June is Pride Month and festivals and parades are happening across the world in celebration of LGBTQA+ Pride. But Pride didn’t start as a parade, it started as a protest with the Stonewall Riots in 1969 and many historians posit that the roots of these LGBT activists can be found in the World War II experiences of gays men and lesbians in the American military.

Anti-sodomy laws and regulations had been around since the Revolutionary War, leading in some cases to dishonorable discharge, courts-martial, or imprisonment for military men found having sex with other men. However, until 1942, no specific proviso barred homosexuals from serving in the military. With the growing acceptance of the validity of psychoanalysis in the medical profession in the 1920s and 1930s, attitudes towards sodomy and homosexual individuals had changed. In 1942, the relatively new profession of military psychiatrists warned of the “psychopathic personality disorders” that would make homosexuals unfit to fight. The military’s policy that homosexual acts were a crime that merited discharge gave way to a psychiatrist-controlled theory that homosexuality was an illness, and the sick person, not the act, became the target of anti-homosexual policies and directives.

Military psychologists devised supposedly foolproof guides to ferret out homosexuals who tried to enlist in the military. To help examiners distinguish gay men from other enlistees, psychiatrists wrote into military regulations lists of stereotyped signs that characterized gay men as visibly different from the rest of the population. Some of the signs they were instructed to look for included an effeminate flip of hand or a certain nervousness when standing naked before an officer.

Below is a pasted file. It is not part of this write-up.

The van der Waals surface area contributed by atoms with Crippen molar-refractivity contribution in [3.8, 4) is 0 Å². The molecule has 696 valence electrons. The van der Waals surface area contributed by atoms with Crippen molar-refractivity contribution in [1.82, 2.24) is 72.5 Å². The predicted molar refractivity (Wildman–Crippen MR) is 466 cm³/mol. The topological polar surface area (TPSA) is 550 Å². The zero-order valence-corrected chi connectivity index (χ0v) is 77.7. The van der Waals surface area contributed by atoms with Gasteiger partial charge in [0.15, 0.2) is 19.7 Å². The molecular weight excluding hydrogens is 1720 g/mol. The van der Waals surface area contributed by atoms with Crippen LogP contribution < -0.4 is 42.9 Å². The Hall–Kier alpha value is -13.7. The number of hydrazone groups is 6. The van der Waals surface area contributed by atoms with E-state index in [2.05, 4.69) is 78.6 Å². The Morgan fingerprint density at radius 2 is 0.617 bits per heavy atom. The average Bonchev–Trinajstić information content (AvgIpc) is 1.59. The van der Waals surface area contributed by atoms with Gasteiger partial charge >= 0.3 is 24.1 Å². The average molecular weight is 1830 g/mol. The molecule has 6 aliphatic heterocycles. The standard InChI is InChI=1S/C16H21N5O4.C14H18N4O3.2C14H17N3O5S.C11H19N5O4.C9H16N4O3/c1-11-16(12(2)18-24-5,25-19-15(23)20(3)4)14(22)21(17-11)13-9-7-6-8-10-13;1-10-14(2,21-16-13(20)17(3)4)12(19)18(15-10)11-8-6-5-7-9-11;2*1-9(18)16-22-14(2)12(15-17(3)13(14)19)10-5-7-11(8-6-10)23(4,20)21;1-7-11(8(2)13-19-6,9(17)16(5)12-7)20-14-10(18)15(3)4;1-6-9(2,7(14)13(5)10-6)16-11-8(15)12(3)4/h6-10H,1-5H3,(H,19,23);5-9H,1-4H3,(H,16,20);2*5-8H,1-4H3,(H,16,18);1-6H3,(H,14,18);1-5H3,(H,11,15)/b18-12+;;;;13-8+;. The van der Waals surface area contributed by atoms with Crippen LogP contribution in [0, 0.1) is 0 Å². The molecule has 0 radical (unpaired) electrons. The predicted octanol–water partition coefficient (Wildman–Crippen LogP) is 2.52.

Stuart Loomis, a gay G.I. interviewed by Alan Bérubé in “Coming Out Under Fire,” with another man during the war.

Still, hundreds of thousands of gay, lesbian, and bisexual men and women served in the armed forces during World War II. The massive manpower needs during the war created an ambiguous place for gay men and lesbians in military service. And gay men and women, like most groups of Americans, wanted to serve their country. The military officially rejected only about 4,000 to 5,000 men because of “psychopathic personality disorders” after examining nearly 18 million men, according to Allan Bérubé in his book “Coming Out Under Fire: The History of Gay Men and Women in World War II.”

Gay women also enlisted.  Officials in women’s branches downplayed the importance of the stereotype that masculine women were lesbians in order to combat personnel shortages. In official spaces, female masculinity, unlike male effeminacy, was not considered to be a disqualifying defect, reflecting the need for women who could perform traditionally male work. Furthermore, even when suspected of lesbian activity, efforts were made to retain all of the women in question. The need for bodies trumped the need for purity.

A Navy recruitment poster targeted at American women.

This did not stop some public anxiety with women’s new roles in society and the effect it would have on traditional, heterosexual relationships. During the war, American society saw a shift in traditional gender roles in the public and private spheres, with women taking on traditionally male jobs outside of the home in unprecedented numbers, both in the military and on the home front. As a result, there was increasing public fear about women’s sexuality and homosexuality. In fact, the formation of the Women’s Army Corps (WAC) sparked public speculation and concern about the potential breakdown of heterosexual norms and sexual morality which might result.